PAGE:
• June 17, 2024

We Can Tell You That You Can’t Fly; We Can’t Tell You Why

Last year, in response to an ACLU-sponsored lawsuit, U.S. District Judge Anna Brown ordered the federal government to create an appeals process for people placed on the “no fly” list that prevents travelers from boarding flights to, from, within, or across the United States. Last spring the Department of Homeland Security began telling travelers barred from flying whether they were on the list and, if so, informing them of their right to initiate a “redress inquiry.” But it’s hard to get off the list if you don’t know why you were put there to begin with, and the government says it can’t be specific because that would endanger national security.

“By its very nature, identifying individuals who ‘may be a threat to civil aviation or national security’ is a predictive judgment intended to prevent future acts of terrorism in an uncertain context,” two Justice Department officials say in a May 28 brief quoted by Spencer Ackerman in The Guardian. “Judgments concerning such potential threats to aviation and national security call upon the unique prerogatives of the Executive in assessing such threats.” In other words: We know what we’re doing; you’ll just have to trust us.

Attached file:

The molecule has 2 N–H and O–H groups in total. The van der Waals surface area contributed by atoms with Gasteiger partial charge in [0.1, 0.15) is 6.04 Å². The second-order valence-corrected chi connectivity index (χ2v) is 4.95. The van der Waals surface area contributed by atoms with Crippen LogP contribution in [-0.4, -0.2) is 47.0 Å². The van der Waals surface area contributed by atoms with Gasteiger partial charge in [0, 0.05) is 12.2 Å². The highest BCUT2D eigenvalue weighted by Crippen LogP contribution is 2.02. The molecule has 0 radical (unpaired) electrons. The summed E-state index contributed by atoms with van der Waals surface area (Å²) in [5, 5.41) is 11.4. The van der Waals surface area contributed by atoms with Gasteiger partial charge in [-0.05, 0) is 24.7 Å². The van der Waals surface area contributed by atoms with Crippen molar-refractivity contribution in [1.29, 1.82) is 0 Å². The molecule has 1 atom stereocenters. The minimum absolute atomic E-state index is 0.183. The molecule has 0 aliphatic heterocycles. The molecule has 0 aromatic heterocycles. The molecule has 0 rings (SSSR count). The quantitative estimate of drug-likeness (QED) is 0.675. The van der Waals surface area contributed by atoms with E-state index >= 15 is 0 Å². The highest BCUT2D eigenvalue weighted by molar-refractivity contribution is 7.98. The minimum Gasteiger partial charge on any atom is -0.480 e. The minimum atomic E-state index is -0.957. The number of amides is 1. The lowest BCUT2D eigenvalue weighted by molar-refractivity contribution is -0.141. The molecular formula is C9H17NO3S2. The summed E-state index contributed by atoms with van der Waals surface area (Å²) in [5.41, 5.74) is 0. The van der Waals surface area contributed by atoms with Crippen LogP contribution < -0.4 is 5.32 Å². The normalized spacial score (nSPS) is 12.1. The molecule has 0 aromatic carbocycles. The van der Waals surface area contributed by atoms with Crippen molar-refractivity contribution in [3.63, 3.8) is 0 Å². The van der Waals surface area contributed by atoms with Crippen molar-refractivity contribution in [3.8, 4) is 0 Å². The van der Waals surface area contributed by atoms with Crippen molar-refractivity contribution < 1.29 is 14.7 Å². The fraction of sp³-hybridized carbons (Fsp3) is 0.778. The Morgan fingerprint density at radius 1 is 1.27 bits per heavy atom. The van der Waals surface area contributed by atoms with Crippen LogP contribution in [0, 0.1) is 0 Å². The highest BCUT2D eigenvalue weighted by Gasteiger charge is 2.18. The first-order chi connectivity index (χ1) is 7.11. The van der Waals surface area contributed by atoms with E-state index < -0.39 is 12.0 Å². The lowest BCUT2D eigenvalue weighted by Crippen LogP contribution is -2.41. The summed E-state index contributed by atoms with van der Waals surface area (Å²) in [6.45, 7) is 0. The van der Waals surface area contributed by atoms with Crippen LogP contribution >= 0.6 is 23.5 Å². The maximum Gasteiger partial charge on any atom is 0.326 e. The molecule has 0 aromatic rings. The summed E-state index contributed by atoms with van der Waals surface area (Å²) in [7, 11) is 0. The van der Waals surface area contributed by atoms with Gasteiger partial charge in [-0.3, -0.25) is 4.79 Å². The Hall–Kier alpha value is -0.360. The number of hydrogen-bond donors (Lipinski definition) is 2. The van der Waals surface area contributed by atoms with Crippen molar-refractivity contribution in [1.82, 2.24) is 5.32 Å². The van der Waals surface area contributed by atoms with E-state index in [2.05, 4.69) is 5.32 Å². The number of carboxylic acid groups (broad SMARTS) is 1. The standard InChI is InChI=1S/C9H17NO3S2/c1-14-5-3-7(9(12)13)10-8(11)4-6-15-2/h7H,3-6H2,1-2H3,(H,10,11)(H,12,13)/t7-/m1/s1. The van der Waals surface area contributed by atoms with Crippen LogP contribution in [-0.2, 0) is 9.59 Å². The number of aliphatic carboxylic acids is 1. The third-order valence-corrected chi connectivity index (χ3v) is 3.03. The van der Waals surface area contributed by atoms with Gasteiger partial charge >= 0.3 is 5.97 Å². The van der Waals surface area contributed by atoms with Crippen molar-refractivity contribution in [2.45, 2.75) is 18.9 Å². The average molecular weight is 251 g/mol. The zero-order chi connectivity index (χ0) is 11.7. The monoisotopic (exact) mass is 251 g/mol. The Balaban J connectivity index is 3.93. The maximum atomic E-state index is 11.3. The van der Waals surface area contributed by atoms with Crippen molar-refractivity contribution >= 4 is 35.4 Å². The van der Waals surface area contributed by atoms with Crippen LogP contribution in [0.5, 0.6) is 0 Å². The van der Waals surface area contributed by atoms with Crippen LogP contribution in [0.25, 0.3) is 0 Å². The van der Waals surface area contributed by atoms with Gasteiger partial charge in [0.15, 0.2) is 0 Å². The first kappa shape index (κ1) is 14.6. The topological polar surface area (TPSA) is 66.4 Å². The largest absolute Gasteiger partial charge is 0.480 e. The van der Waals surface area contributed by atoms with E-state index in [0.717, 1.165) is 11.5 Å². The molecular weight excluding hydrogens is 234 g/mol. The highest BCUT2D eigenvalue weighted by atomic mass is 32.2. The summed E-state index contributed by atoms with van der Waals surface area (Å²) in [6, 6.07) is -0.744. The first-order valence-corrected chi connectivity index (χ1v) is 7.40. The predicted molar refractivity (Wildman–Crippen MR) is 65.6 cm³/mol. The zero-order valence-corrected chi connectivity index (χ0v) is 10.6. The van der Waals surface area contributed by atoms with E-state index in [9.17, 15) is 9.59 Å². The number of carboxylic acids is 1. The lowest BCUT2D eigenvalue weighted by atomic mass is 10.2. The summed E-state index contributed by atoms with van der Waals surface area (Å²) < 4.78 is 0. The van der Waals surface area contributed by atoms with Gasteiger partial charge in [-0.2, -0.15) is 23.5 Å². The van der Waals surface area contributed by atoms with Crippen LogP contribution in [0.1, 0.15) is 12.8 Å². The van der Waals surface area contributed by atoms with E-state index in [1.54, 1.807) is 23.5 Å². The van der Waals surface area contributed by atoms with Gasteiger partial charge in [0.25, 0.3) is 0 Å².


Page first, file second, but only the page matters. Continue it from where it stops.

The government says the standard for being placed on the no-fly list is “reasonable suspicion,” which is weaker than the “probable cause” required for an arrest or a search warrant. As the Supreme Court explained in the 1968 case Terry v. Ohio, reasonable suspicion is more than an “inchoate and unparticularized suspicion or ‘hunch.'” It is supposed to be based on “specific and articulable facts…taken together with rational inferences from those facts.”

What that means in practice is anybody’s guess. Terry, which involved brief detentions and pat-downs of people believed to be involved in criminal activity and possibly armed, was the legal basis for New York City’s widely criticized stop-and-frisk program, which correctly identified lawbreakers 12 percent of the time and correctly identified people with weapons 2 percent of the time. Given how rare terrorist attacks on airplanes are, the no-fly list is likely to be considerably less accurate at identifying people hatching such schemes. The Associated Press says the list includes “tens of thousands of people.” Last Friday the ACLU told Judge Brown the government’s predictive methods are subject to an “extremely high risk of error.”

That question is pretty hard to assess, since it hinges on counterfactual speculation about what people might have done if they had been allowed on airplanes. But the plaintiffs in the ACLU suit would at least like to know the sort of evidence the government uses to arrive at its supposedly reasonable suspicions. Is it “details about an airline passenger’s friendships, travels, [and] financial transactions,” as A.P. suggests? Ackerman cites a leaked internal document that says social media posts are one acceptable source of evidence, and he notes that some Muslims have complained they suddenly appeared on the no-fly list after declining to become FBI informants.

Read more at Reason 

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